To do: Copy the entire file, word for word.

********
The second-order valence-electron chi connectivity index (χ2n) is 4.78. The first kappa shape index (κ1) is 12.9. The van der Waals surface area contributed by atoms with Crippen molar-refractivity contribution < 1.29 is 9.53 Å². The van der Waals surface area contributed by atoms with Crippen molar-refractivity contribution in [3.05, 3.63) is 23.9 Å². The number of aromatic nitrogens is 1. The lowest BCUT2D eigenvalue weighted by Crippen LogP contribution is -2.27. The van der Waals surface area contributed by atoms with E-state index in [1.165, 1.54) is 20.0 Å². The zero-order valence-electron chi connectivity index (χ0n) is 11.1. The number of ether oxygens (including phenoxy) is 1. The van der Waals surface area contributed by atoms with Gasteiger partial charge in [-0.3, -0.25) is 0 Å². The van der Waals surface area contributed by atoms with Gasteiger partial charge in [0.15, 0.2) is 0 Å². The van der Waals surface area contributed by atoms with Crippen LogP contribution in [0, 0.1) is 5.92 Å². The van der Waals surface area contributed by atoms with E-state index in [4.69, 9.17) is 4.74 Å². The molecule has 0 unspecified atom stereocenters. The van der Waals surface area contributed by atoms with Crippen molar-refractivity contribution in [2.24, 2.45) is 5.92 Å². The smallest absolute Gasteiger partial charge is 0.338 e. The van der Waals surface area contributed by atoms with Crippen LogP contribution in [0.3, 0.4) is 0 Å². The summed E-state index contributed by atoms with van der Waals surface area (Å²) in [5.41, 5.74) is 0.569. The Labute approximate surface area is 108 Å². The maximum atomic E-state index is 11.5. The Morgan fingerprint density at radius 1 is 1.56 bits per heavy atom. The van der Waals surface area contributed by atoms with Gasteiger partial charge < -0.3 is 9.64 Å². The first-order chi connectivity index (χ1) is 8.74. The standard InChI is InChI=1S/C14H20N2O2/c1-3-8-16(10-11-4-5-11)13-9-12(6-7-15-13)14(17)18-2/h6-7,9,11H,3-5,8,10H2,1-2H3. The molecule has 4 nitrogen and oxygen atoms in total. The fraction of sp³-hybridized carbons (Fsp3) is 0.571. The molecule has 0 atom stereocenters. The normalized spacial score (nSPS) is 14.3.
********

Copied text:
The second-order valence-electron chi connectivity index (χ2n) is 4.78. The first kappa shape index (κ1) is 12.9. The van der Waals surface area contributed by atoms with Crippen molar-refractivity contribution < 1.29 is 9.53 Å². The van der Waals surface area contributed by atoms with Crippen molar-refractivity contribution in [3.05, 3.63) is 23.9 Å². The number of aromatic nitrogens is 1. The lowest BCUT2D eigenvalue weighted by Crippen LogP contribution is -2.27. The van der Waals surface area contributed by atoms with E-state index in [1.165, 1.54) is 20.0 Å². The zero-order valence-electron chi connectivity index (χ0n) is 11.1. The number of ether oxygens (including phenoxy) is 1. The van der Waals surface area contributed by atoms with Gasteiger partial charge in [-0.3, -0.25) is 0 Å². The van der Waals surface area contributed by atoms with Gasteiger partial charge in [0.15, 0.2) is 0 Å². The van der Waals surface area contributed by atoms with Crippen LogP contribution in [0, 0.1) is 5.92 Å². The van der Waals surface area contributed by atoms with E-state index in [4.69, 9.17) is 4.74 Å². The molecule has 0 unspecified atom stereocenters. The van der Waals surface area contributed by atoms with Crippen molar-refractivity contribution in [2.24, 2.45) is 5.92 Å². The smallest absolute Gasteiger partial charge is 0.338 e. The van der Waals surface area contributed by atoms with Crippen LogP contribution in [0.3, 0.4) is 0 Å². The summed E-state index contributed by atoms with van der Waals surface area (Å²) in [5.41, 5.74) is 0.569. The Labute approximate surface area is 108 Å². The maximum atomic E-state index is 11.5. The Morgan fingerprint density at radius 1 is 1.56 bits per heavy atom. The van der Waals surface area contributed by atoms with Gasteiger partial charge < -0.3 is 9.64 Å². The first-order chi connectivity index (χ1) is 8.74. The standard InChI is InChI=1S/C14H20N2O2/c1-3-8-16(10-11-4-5-11)13-9-12(6-7-15-13)14(17)18-2/h6-7,9,11H,3-5,8,10H2,1-2H3. The molecule has 4 nitrogen and oxygen atoms in total. The fraction of sp³-hybridized carbons (Fsp3) is 0.571. The molecule has 0 atom stereocenters. The normalized spacial score (nSPS) is 14.3.